Solo makers like my dad in his basement are evolving into networked artisans through gatherings like the Maker Faire. Makers love to show and tell. The website Instructables.com allows makers to meet virtually and share projects. The banner on the Instructables home page even refers to itself as "The World's Largest Show and Tell." Maker messages will circulate very rapidly within and among maker diasporas. Products will be turned into stories and the stories will spread like viruses on maker blogs and every other imaginable medium.
MAKERS WILL CREATE SHARED SPACES
One leadership dilemma is how to intelligently give things away without putting your own organization at a disadvantage. Remember: your competitors don't necessarily need to lose in order for you to win. Open source logic teaches that it can be good to give away ideas if there is a good chance that you will get back even better ideas in return. This logic is counterintuitive for many leaders, but those who tap into the maker instinct understand this concept much more readily than those whose maker instincts were repressed in large corporations. Makers easily access the wisdom they have learned from their hobbies to help them with the demands of their jobs.
At the 2008 Maker Faire, for example, Jimmy Smith from Team FredNet talked about the Google Lunar X Prize, which was awarded to the team that could land a rover on the surface of the moon. FredNet used only off-the-shelf products. They shared their activities with everyone, including their competitors. Thus a new zone was created within which competitors could pool their resources in order to achieve the ultra-ambitious goal of landing a rover on the moon. This logic challenges traditional assumptions about competition. You divulge information to competitors? Yes, in pursuit of the prize there is sharing, but competition continues beyond that base of information.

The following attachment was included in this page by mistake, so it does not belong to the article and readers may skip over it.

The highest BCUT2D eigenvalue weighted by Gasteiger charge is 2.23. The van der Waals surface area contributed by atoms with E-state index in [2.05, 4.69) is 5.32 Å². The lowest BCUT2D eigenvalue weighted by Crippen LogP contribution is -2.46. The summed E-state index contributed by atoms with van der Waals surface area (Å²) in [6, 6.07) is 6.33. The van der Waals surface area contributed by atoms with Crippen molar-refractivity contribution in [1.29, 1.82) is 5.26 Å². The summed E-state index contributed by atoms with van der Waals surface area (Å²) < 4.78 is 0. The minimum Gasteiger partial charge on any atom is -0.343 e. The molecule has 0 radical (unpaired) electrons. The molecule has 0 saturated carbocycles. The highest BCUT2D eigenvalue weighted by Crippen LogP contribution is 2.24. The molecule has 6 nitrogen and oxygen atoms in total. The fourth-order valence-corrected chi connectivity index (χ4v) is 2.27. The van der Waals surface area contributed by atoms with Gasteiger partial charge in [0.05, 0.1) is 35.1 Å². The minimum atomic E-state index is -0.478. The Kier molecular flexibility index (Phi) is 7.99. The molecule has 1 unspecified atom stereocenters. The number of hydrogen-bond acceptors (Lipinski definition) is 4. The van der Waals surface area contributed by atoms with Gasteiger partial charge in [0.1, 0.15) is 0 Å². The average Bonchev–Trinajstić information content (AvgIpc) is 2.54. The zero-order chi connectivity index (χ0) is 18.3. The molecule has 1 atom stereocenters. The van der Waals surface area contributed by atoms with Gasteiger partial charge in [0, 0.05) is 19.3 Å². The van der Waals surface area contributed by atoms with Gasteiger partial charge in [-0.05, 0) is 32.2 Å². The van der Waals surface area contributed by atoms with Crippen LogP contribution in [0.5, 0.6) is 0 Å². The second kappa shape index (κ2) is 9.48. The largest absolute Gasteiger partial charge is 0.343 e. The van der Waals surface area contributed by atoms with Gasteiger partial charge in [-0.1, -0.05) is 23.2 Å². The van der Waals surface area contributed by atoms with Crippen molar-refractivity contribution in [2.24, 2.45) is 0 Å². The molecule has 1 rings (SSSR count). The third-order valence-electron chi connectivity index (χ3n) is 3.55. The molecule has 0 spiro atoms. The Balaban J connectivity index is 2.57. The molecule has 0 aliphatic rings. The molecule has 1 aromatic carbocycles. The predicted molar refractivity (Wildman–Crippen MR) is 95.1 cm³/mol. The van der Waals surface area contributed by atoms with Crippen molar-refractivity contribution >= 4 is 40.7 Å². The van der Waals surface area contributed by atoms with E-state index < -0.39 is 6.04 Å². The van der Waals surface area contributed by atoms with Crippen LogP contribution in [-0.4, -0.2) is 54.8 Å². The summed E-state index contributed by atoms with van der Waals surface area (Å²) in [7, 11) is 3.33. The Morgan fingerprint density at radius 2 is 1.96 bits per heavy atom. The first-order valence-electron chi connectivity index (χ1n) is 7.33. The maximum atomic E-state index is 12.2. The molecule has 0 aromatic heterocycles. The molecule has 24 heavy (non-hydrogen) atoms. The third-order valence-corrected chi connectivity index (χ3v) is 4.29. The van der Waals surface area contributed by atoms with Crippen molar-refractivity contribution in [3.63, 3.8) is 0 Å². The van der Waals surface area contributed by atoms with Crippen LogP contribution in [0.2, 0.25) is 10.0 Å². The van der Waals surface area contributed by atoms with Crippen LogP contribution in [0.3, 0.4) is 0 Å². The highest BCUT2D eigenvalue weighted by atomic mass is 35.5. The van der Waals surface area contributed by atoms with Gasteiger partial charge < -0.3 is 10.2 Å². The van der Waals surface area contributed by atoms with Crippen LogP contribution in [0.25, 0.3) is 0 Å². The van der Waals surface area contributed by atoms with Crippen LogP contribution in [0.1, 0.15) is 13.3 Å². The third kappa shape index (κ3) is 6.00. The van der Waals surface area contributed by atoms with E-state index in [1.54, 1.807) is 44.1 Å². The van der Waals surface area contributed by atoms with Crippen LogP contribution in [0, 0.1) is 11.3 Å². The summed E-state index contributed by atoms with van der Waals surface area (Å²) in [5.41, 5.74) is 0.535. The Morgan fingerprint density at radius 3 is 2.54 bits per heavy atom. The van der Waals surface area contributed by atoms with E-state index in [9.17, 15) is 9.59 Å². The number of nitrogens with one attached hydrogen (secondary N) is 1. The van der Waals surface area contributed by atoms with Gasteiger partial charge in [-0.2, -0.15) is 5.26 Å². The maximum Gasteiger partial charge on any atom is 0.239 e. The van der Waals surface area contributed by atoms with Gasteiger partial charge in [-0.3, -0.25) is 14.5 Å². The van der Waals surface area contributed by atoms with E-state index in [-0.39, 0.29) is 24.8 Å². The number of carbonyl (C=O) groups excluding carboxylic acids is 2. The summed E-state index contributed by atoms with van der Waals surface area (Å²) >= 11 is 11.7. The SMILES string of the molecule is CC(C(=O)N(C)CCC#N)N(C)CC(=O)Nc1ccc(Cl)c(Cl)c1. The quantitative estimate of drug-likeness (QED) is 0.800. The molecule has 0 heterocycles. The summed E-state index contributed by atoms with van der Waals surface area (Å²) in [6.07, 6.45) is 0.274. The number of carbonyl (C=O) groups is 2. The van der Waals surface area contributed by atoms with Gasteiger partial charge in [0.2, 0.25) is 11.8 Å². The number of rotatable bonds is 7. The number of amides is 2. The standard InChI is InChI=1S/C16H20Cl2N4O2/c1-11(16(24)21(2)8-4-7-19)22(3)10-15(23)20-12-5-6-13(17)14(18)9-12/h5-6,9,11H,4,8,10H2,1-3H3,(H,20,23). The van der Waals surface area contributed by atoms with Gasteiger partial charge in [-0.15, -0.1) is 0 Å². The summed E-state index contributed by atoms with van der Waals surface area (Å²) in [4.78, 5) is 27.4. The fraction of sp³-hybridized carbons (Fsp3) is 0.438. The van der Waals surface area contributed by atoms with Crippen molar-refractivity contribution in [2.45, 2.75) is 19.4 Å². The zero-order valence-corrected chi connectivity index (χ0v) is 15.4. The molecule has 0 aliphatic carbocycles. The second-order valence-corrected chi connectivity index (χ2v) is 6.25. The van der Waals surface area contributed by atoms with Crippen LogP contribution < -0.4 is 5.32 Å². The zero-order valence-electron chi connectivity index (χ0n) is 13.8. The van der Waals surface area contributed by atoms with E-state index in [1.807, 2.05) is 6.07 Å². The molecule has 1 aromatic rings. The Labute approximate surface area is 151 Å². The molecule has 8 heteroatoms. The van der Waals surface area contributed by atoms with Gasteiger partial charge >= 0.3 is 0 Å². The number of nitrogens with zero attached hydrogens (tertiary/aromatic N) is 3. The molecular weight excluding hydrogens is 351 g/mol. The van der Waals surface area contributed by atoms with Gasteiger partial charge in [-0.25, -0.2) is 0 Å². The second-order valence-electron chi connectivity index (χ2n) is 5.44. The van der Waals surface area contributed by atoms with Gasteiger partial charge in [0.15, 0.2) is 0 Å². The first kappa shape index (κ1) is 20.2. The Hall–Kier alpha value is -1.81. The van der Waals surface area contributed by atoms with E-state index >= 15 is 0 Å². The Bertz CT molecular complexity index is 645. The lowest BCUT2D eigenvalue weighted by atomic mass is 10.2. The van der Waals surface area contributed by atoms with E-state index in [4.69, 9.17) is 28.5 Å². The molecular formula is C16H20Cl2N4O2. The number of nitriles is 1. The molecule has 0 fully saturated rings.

Corporations used to think of research and development (R&D) as something that happens inside big laboratories and gradually gets released to the people who use the products. In the future, much of the innovation will come from backyards, basements, and kitchens of those guided by their own maker instinct—in both developed and (especially) developing worlds. At the edges of traditional R&D— and even far beyond the edges—corporate-mandated methods are giving way to maker-inspired grassroots innovation. Central corporate R&D will still exist, but it will be more open and on a smaller scale. Threadless, for example, is a T-shirt maker that holds a design competition in which consumers compete and vote on the designs. Those that get the highest ratings get manufactured. The Threadless model may be extreme, but it suggests the direction of change. End consumers can be the designers—or at least the inspiration—for future products.